An Iraqi counterterrorism soldier stands guard near Islamic State graffiti in Fallujah, Iraq, on June 27. (Hadi Mizban/AP)

At a campaign rally outside Fort Lauderdale, Fla., on Wednesday, Republican presidential nominee Donald Trump repeatedly suggested that there were deep links between President Obama and the Islamic State militant group, also known as ISIS.

“In many respects, you know, they honor President Obama. He is the founder of ISIS," Trump said at one point.

Later, he added that his rival in November's election, whom he called "crooked Hillary Clinton," was the co-founder of the Islamic State.

This isn't the first time that Trump has implied a link between the U.S. president and the Islamic State. The businessman-turned-politician later explained his comments in an interview with CNBC, saying that he meant only that Obama's Iraq policies had helped contribute to the rise of the militant group — a common charge from many critics of Obama.

However, Trump has long been accused of using innuendo to peddle conspiracy theories. And conspiracy theories about U.S. backing of the Islamic State play into a complicated real-world situation — not just among Trump's American audience, but also in the Middle East, where the fight against the Islamic State is actually taking place.

Theories that the United States somehow backed the Islamic State have long been widespread in Iraq, with several videos online alleging to show "proof" of the relationship. “It is not in doubt,” a Shiite militia commander named Mustafa Saadi told The Washington Post last year. Saadi claims that his friend saw U.S. helicopters delivering bottled water to Islamic State positions.

This purported U.S. support was all that stood between the Islamic State and defeat, he asserted. "They are weak," Saadi said. "If only America would stop supporting them, we could defeat them in days."

At the same time, details of Obama's Muslim heritage are still fodder for rumors and debate in the Middle East. Some view Obama as a Sunni Muslim who supports the Muslim Brotherhood (and perhaps, by some extrapolation, the Islamic State), but a prominent and contradictory theory is that Obama is actually a Shiite Muslim, bent on supporting Iranian domination of the Middle East.

(In reality, Obama is a practicing Christian, and he has said that his late Muslim Kenyan father — from whom he was estranged — became an atheist later in life.)

Trump is not the first to single out Clinton, a former secretary of state, as an alleged "co-founder" of the Islamic State, either. In 2014, a number of Arabic-language social media users shared screen shots and excerpts of a Hillary Clinton "autobiography" that they called "Password 360." In one passage, Clinton appears to write that the United States, with the help of the Muslim Brotherhood, helped create the Islamic State.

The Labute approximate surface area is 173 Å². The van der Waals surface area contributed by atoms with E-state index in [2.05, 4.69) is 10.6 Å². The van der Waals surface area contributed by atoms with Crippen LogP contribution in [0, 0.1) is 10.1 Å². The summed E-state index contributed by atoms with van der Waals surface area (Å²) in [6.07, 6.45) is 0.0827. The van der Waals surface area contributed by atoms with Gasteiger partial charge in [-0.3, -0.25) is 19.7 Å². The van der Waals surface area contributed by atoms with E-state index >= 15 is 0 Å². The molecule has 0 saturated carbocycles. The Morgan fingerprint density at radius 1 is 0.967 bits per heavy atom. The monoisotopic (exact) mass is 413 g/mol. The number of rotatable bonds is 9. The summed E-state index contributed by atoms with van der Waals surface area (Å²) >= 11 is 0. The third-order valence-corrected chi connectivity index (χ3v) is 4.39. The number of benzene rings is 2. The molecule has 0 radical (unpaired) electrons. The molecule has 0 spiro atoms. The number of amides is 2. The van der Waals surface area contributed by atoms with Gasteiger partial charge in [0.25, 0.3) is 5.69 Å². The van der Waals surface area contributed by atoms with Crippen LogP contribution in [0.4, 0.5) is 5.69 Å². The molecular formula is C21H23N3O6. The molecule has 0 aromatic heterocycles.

The thing is, there is no "Password 360." Clinton's memoir is called "Hard Choices," and it does not contain the passage that was being shared. The hoax appears to have begun on obscure Egyptian websites before spreading to more mainstream outlets: The Lebanese Foreign Ministry even summoned the U.S. ambassador to explain the rumor, prompting the U.S. Embassy in Beirut to release a statement calling it a "pure fabrication."

There are plenty in the Middle East who play down these rumors or mock them. The response to the allegations involving Clinton and the creation of the Islamic State was telling; Arabic-speaking social media users began their own satirical Twitter hashtag to share their absurd, made-up excerpts from fake Clinton memoirs. The Middle East is fertile ground for conspiracy theories, and people are used to batting them away.

But even if not everyone believes in these theories, they muddy the water for positive U.S. involvement in the fight against the Islamic State. “What influence can we have if they think we are supporting the terrorists?” Kirk Sowell, an analyst based in neighboring Jordan who publishes the newsletter Inside Iraqi Politics, told The Post last year.

The focus on conspiracy theories in the Middle East comes from a troubling history of real conspiracies — ones in which the West was often complicit. However, the U.S. involvement in the creation of the Islamic State is both more complicated and more mundane. Many analysts would argue that the U.S.-led invasion of Iraq in 2003 was a key catalyst for events that ultimately led to the creation of the Islamic State. Despite Trump's repeated attempts to assert the opposite, records show that he did not oppose that invasion. Obama, however, did oppose it.

And while Trump told CNBC that Obama's 2011 move to withdraw U.S. troops from Iraq is why he considers the U.S. president the founder of ISIS, BuzzFeed News notes that the real estate tycoon had repeatedly called for an immediate withdrawal of troops from Iraq around that time. Moreover, Obama withdrew the troops to meet a deadline set in a 2008 agreement reached with Iraq by his predecessor, George W. Bush.

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